It suddenly dawned on the Greenland political leaders that a part of the new treaty and earlier treaties with Denmark on the climate issues demanded that Greenland stuck to the Danish scheme of reducing the CO2 emissions. This however, may be completely impossible. Where could the savings come from once Alcoa's aluminum plant starts producing CO2 in a volume 20-40 times the current Greenland emission? As the Greenland Industry Association points out, Greenland has not yet become industrialized and should be allowed special treatment. This conflict is going to be interesting with an Obama administration in US and with Denmark hosting the UN climate conference in November in Copenhagen. From both sides the demand for CO2 reduction will be difficult to neglect.

And again, if the aluminum plants are postponed, and mines will be delayed for decades, the financing of increased independence is non-existing, and the best the Greenland Self rule Government can do right now is to invest heavily in education and try to become independent of Danish and other experts in key areas like mining, IT, transportation, construction – and administration.

The current financial crisis has not yet hit Greenland with any strength – I participated in a seminar for the ICT key players in Greenland, Nuuk last week and presented the overall problems with a particular twist on Greenland strategic options that are still open for discussion. The investment in infrastructure has called for the installation of a sea cable, and TeleGreenland expects to open this almost 1 billion Dkr. investment in March 2009. Still the radio stations transmitting the signals along the coast needs additional investments – probably around 100 – 200 Mio Dkr. during the next 5 years. This is a lot for a country of less than 60.000 inhabitants, and the political pressure from the Greenland Government to keep investing is enormous; during the last few years a GPS system for sheep farmers have been built up at a cost of 65.000 Dkr. pr. Sheep farmer. And still Tele Greenland has managed to deliver a surplus to the Home Rule – it’s only owner.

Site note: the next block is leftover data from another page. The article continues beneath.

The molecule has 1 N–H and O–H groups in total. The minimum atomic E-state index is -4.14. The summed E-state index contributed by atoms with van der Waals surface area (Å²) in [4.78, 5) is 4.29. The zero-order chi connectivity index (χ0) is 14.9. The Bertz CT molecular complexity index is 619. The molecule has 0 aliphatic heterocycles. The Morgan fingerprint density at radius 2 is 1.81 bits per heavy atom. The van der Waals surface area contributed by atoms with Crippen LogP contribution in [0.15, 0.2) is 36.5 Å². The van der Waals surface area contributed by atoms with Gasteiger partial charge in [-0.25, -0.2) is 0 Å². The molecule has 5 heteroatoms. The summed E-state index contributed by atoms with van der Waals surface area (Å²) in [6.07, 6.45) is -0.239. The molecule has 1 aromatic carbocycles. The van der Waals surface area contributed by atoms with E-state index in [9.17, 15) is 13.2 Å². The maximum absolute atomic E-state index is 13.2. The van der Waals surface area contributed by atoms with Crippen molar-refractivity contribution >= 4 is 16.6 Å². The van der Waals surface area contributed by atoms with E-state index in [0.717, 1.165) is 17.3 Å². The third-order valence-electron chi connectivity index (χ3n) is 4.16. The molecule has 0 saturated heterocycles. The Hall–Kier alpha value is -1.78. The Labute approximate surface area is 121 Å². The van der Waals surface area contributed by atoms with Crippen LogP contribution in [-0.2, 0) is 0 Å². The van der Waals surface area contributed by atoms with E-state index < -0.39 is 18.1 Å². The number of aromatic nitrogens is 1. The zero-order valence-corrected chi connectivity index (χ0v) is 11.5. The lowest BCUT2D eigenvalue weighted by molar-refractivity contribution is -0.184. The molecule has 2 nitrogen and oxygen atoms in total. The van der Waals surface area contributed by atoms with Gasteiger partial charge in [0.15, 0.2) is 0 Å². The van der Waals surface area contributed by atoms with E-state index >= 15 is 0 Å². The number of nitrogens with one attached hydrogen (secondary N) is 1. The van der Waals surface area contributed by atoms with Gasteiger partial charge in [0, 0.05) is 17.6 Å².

It is ironic to note that at the same time as the educational system and telemedicine suddenly becomes possibilities within reach, the politicians are trying to step in and open broadband connections to everybody as a low priced flat rate. It seems to be a recurring problem in Greenland where political participation in the major industries has been – to put it best – a very close alliance. In this case it would result in drowning the capacity and taking any sort of control out of a professional company management team. The price parameters could in stead be used as a budget support to education and health sector while TeleGreenland build up its capacity - and then eventually adjust rates downwards. Compare with the Tele Company in North West Canada that has been a heavy receiver of subsidies for decades.

But so far TeleGreenland has got its financing in place – next in line may not be so lucky – whether it is Royal Greenland, Umiaq Line, the construction sector, AirGreenland. Tourism will probably soon begin to drop slightly housing is still in short supply in the bigger cities.
In the short run the lower price of oil will benefit the fishing industry, but demand for fish is also likely to drop.
There is no doubt that even if Greenland so far is hiding behind Denmark, the global crisis will be felt. And the first victim will be the mines - and with the mines the hope of early independence.

But the Greenland people will undoubtedly struggle to protect their culture, language. If you have never really encountered this people, listen to this beautiful christmas carol performed by a choir of Greenland women in their traditional dress: Guuterput on Facebook.
Merry Christmas – Santa Claus is highly needed everywhere this year. But remember: He lives in Greenland! I met him at his home last Saturday!